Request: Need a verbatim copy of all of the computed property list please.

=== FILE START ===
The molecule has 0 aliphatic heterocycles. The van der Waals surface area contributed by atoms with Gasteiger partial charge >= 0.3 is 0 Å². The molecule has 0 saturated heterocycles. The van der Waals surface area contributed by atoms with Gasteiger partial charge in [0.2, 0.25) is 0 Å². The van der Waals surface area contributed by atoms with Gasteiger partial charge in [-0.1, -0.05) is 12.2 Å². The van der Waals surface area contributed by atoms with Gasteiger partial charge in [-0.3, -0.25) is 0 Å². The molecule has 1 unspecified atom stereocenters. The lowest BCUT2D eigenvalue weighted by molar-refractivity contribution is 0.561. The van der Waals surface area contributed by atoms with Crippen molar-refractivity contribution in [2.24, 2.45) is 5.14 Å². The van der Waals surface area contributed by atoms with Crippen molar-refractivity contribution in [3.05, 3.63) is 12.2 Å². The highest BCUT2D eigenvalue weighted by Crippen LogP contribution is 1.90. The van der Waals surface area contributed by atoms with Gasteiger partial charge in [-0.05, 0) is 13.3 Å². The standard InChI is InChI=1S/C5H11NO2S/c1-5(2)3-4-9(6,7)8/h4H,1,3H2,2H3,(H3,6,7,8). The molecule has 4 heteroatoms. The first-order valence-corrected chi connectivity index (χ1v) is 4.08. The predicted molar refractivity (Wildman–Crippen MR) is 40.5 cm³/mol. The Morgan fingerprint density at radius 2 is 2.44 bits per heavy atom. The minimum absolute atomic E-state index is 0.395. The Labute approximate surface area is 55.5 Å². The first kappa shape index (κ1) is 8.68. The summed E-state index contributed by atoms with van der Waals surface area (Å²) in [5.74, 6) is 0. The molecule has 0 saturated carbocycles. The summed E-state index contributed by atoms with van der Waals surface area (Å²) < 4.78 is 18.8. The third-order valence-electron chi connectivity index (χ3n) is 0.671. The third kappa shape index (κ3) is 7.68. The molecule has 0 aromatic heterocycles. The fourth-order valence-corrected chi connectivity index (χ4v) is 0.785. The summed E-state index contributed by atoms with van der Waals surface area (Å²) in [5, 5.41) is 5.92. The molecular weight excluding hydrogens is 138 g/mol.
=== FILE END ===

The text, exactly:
The molecule has 0 aliphatic heterocycles. The van der Waals surface area contributed by atoms with Gasteiger partial charge >= 0.3 is 0 Å². The molecule has 0 saturated heterocycles. The van der Waals surface area contributed by atoms with Gasteiger partial charge in [0.2, 0.25) is 0 Å². The van der Waals surface area contributed by atoms with Gasteiger partial charge in [-0.1, -0.05) is 12.2 Å². The van der Waals surface area contributed by atoms with Gasteiger partial charge in [-0.3, -0.25) is 0 Å². The molecule has 1 unspecified atom stereocenters. The lowest BCUT2D eigenvalue weighted by molar-refractivity contribution is 0.561. The van der Waals surface area contributed by atoms with Crippen molar-refractivity contribution in [2.24, 2.45) is 5.14 Å². The van der Waals surface area contributed by atoms with Crippen molar-refractivity contribution in [3.05, 3.63) is 12.2 Å². The highest BCUT2D eigenvalue weighted by Crippen LogP contribution is 1.90. The van der Waals surface area contributed by atoms with Gasteiger partial charge in [-0.05, 0) is 13.3 Å². The standard InChI is InChI=1S/C5H11NO2S/c1-5(2)3-4-9(6,7)8/h4H,1,3H2,2H3,(H3,6,7,8). The molecule has 4 heteroatoms. The first-order valence-corrected chi connectivity index (χ1v) is 4.08. The predicted molar refractivity (Wildman–Crippen MR) is 40.5 cm³/mol. The Morgan fingerprint density at radius 2 is 2.44 bits per heavy atom. The minimum absolute atomic E-state index is 0.395. The Labute approximate surface area is 55.5 Å². The first kappa shape index (κ1) is 8.68. The summed E-state index contributed by atoms with van der Waals surface area (Å²) in [5.74, 6) is 0. The molecule has 0 saturated carbocycles. The summed E-state index contributed by atoms with van der Waals surface area (Å²) < 4.78 is 18.8. The third-order valence-electron chi connectivity index (χ3n) is 0.671. The third kappa shape index (κ3) is 7.68. The molecule has 0 aromatic heterocycles. The fourth-order valence-corrected chi connectivity index (χ4v) is 0.785. The summed E-state index contributed by atoms with van der Waals surface area (Å²) in [5, 5.41) is 5.92. The molecular weight excluding hydrogens is 138 g/mol.